icon icon icon icon icon icon icon

CARE packages and courage

A portrait of an older woman sitting down in a green chair.

Photo credit: Areta Arlen

Photo credit: Areta Arlen

At the age of 7, Areta Arlen lived happily in Ukraine with her parents and younger sister. Areta’s mother was a teacher, and her father was a lawyer doing pro-bono work with imprisoned Ukrainians. Because of her father’s work, Areta’s family was on a list to be sent to Siberia by the Soviets, but when the Germans saw the family’s name on the list, death was also a possibility. With no other options, the family fled west to Slovakia, where they stayed for a year and a half before being moved to a labor camp in Austria. The family was then forced to do manual labor for two years during constant bombing. Receiving CARE packages while displaced helped keep Areta and her family fed, clothed and hopeful. Among the many items in the CARE packages, the “enormous” chocolate bars remain Areta’s favorite.

Ukrainian families were the majority in the labor camps. Banding together, they formed schools, scout programs and a community library to maintain a sense of belonging between displaced families. After several years wondering what their future would hold, and enduring the loss of her sister and father, Areta and her mother arrived on Ellis Island with minimal belongings, one of which was Areta’s violin. Not caring much for playing it, Areta’s mother insisted she keep practicing, reasoning that “proper ladies play an instrument” and seeing it as a way to hold on to the life they once had. While going through processing, a guard noticed the violin and asked Areta to play for him. Fearing it was a test for entry into the United States, Areta played what she could to satisfy the guard’s request. When finished, the guard smiled and nodded for the pair to proceed. Areta and her mother were free to begin their new life in an unknown land.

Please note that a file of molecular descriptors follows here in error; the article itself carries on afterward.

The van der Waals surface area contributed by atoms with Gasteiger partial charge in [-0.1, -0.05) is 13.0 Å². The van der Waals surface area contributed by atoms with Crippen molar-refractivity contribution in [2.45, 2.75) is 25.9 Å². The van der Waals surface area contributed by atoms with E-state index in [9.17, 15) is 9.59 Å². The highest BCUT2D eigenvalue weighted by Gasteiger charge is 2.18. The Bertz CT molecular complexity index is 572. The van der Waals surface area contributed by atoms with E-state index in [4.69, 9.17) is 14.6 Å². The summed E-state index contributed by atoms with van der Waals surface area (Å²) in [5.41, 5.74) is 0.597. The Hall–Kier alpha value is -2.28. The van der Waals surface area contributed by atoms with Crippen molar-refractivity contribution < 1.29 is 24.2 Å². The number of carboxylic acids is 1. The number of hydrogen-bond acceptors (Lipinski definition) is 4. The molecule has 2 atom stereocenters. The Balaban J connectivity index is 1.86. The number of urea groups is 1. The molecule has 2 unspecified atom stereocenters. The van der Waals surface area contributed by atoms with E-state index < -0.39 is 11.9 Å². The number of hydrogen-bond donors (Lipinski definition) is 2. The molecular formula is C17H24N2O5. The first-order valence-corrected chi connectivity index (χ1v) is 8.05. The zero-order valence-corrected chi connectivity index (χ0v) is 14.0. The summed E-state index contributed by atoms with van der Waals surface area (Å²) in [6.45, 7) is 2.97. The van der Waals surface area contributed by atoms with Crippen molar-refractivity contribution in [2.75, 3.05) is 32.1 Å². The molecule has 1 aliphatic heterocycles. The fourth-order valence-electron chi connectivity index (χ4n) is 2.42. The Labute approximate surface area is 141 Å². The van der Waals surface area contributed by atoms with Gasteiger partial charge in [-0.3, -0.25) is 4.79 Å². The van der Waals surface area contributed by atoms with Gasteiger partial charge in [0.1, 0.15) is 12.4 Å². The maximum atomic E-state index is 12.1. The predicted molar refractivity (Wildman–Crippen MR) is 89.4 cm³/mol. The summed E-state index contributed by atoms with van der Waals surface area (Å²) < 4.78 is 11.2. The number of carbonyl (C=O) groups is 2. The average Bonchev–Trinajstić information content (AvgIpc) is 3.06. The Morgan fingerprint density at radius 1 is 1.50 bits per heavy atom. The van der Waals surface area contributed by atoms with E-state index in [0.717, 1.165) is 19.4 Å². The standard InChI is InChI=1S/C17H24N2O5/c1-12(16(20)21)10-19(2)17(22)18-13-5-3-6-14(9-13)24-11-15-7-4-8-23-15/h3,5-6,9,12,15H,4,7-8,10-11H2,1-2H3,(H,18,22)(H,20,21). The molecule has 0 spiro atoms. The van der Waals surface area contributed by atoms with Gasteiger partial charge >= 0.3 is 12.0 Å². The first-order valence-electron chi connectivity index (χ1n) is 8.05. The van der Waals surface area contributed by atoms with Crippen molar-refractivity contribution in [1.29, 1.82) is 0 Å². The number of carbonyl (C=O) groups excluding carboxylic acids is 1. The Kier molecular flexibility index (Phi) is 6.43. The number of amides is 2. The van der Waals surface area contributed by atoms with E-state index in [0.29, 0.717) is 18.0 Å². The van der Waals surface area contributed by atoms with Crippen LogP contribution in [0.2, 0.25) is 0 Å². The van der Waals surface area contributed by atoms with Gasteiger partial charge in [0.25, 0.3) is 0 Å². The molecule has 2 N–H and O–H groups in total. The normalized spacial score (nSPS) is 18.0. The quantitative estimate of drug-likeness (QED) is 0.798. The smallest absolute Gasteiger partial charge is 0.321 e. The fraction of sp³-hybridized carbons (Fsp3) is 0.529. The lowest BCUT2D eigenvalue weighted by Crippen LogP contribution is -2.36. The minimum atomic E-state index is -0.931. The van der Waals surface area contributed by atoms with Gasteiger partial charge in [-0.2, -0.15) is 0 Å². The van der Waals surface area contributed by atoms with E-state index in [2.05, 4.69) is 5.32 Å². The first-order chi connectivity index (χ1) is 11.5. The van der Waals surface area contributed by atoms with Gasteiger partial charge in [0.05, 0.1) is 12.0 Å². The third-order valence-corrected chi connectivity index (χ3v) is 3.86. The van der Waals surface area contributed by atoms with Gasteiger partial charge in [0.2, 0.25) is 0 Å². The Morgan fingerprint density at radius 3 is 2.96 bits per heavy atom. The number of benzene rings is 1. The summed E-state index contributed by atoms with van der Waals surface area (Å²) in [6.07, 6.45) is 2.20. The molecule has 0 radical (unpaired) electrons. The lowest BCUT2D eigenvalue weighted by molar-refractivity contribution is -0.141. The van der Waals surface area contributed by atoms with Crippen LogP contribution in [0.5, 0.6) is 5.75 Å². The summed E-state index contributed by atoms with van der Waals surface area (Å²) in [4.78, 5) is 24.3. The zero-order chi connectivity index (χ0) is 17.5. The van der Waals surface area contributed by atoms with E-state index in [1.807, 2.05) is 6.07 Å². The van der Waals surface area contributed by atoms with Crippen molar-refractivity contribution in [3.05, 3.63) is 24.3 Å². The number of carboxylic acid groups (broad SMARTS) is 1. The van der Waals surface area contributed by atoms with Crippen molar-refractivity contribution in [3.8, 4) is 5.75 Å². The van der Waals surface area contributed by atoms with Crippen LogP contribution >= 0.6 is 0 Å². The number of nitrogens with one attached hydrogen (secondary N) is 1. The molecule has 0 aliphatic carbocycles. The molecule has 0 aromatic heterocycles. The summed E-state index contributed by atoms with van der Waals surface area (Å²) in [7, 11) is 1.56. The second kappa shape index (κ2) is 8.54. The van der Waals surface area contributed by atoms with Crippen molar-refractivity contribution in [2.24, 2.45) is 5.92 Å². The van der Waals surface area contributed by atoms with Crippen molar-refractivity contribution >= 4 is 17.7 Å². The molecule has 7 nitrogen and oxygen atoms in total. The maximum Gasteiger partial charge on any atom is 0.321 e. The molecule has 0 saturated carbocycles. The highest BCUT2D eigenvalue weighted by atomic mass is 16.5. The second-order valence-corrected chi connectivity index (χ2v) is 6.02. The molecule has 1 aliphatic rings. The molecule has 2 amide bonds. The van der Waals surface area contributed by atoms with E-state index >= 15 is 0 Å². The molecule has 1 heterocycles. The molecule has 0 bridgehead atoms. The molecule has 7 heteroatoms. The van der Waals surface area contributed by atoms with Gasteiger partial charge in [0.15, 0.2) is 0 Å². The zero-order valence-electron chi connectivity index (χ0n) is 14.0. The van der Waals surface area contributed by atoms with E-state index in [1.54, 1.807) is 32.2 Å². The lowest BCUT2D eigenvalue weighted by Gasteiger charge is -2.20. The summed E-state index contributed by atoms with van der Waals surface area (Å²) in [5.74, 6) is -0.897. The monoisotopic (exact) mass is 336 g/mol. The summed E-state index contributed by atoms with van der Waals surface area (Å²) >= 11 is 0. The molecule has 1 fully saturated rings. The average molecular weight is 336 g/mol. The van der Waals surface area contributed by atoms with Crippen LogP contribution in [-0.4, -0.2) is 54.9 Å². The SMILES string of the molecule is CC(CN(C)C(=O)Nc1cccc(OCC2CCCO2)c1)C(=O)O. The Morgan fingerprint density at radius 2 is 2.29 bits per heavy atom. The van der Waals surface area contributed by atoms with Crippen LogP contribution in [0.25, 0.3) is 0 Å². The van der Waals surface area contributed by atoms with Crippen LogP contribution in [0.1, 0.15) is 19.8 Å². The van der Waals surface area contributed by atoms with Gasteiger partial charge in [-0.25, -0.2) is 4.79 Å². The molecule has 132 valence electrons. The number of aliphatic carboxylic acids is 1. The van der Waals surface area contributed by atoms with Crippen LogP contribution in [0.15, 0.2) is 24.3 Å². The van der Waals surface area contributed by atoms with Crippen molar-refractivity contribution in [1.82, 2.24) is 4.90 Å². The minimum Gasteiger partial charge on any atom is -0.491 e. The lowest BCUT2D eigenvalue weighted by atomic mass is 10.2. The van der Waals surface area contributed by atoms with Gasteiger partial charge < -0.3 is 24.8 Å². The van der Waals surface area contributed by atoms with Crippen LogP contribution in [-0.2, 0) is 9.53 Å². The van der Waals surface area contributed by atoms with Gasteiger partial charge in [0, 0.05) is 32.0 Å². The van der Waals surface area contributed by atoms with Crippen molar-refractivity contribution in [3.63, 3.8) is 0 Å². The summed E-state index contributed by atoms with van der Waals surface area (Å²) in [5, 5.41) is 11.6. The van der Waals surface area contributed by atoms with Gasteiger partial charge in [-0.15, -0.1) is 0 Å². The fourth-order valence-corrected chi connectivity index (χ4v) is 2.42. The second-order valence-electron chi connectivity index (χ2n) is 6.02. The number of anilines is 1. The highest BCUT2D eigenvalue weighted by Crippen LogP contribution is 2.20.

A photo of one of the original CARE Packages from 1948. In front of the box is a large bar of chocolate.
Among the many items in the CARE packages, the “enormous” chocolate bars remain Areta’s favorite.

Now retired from a long career with General Electric, Areta has settled in New York City. Having traveled extensively, Areta has experienced the wonders different countries and cultures have to offer. The chocolate Areta received in a CARE package ignited a love for decadence in her, and she remains eager to try new chocolates wherever she goes.

By joining the Thomas L. Williams Legacy Society, Areta has ensured a future where families like hers can partner with CARE to lift themselves out of poverty. When asked how she feels knowing the impact her gift will have, Areta stated, “It makes me grateful to have had the opportunity to reciprocate. Giving is more pleasurable than receiving.”

You can join Areta and others in establishing a legacy of helping future generations of families in need by leaving a beneficiary gift to CARE, or a gift in your will or trust. Learn more about the Thomas L. Willams Legacy Society at caresfuture.org.